In "A Rose for Emily" how do you think living in the small town makes things worse for Emily?

3 Answers | Add Yours

mrs-campbell's profile pic

mrs-campbell | High School Teacher | (Level 1) Educator Emeritus

Posted on

In a small town, gossip is vicious, and people stick their noses into your business, even if it is none of their business. In a small town, there is greater pressure to live up to other people's expectations.  Because of the strain of trying to maintain his family's reputation as a rich, wealthy, respected family in town, Emily's father was too picky about who she should marry. He thought that "None of the young men were quite good enough." As a result, she lived a too-sheltered life and relied too much on him for love and affirmation.  This made his death very difficult, and she had a hard time letting go. Her first strange episode of not letting her father's body go occurred because of this dependence.  If her father had not been so concerned about the reputation of his family in the town, Emily might have been able to marry, and things might have been different.

Later, the townspeople viciously gossip about her and Homer Barron.  Yet, she still went out with him.  This would have made his rejection of her that much more difficult.  How would she face the gossiping townspeople who would just say, "We knew it!  We told you so!" and make Emily an object of fascinated pity again.  It was a blow to Emily's pride--not only her personal pride, but the pride that she felt she had to hold up for the townspeople.  That probably contributed to her freak out and succeeding murder.

Being a point of curiosity in a small town puts added pressure on you to appear happy, adjusted, and okay with the scrutiny of your life.  Tragedy impacts not only you personally, but is paraded in front of your face as the entire town becomes obsessed with it.  All of these things made things harder for Emily, and made her struggles seem that much more intensified.  I hope that these thoughts help; good luck!

mwestwood's profile pic

mwestwood | College Teacher | (Level 3) Distinguished Educator

Posted on

Perhaps the narrators express best the influence placed upon Emily by the society in which she lived when they say

even grief could not cause a real lady to forget noblesse oblige

All her life Emily is reminded that she is a Grierson, and, as such she must act and speak a certain way.  In the wake of her father's death she stands beneath his portrait, wearing his gold watch buried in the waist of a bloated person.  Now, she must remember decorum and behavior and act "properly" as General Sartoris would have wanted his daughter to act.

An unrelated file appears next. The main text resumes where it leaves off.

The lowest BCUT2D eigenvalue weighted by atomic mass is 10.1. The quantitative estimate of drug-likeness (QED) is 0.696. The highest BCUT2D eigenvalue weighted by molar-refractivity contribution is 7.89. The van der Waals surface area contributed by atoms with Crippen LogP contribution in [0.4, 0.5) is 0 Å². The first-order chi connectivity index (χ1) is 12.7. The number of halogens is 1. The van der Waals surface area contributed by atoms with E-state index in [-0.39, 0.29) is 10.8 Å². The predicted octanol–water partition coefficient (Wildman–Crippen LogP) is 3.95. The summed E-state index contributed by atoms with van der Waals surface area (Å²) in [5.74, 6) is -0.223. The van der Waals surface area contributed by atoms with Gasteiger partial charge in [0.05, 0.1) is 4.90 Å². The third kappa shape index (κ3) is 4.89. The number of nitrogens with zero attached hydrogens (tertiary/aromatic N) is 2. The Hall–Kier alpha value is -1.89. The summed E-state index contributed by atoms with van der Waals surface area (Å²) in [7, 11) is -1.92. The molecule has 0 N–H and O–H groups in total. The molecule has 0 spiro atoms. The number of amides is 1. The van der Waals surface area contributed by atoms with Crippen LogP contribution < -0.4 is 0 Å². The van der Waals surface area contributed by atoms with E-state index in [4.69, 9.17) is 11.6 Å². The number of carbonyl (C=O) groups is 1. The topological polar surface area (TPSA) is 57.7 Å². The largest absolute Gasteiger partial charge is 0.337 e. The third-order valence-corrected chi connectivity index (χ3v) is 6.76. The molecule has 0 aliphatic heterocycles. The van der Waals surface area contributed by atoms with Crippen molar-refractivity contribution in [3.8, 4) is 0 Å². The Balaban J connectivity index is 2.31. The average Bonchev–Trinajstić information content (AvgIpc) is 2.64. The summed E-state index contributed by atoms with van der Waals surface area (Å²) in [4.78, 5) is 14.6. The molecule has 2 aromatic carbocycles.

It is because she cannot shed this projection of what she should be--noblesse oblige--that Emily cannot become a person on her own.  She must kill Homer in order to retain her Southern gentility.  She must not let anyone else know in order to remain a lady and be able to look...eye for eye" 

And finally, she must remain a Grierson so that she can

pass from generation to generation --dear, inescapable, impervious, tranquil, and perverse. 

Top Answer

mshurn's profile pic

Susan Hurn | College Teacher | (Level 1) Educator Emeritus

Posted on

Jefferson was Emily's home, but it was more than that: It was a force that actually defined her. She was not Emily Grierson, an individual young woman. She was "a Grierson," and her identity was determined by everyone in Jefferson who held definite ideas about what that meant, based on every Grierson who had lived in Jefferson, long before Emily.

Emily was a prisoner of her family name in a small town where family names were of paramount importance. When Emily became involved with Homer Barron, Jefferson judged the match and found it unacceptable. Some of her neighbors contacted Miss Emily's out-of-town relatives with the news so that the relationship would be terminated. It was their responsibility, they believed, to make sure that Emily acted like a Grierson. When she strayed, they acted. By living and dying in her small town, Emily never experienced the freedom of anonymity and individuality.

We’ve answered 318,964 questions. We can answer yours, too.

Ask a question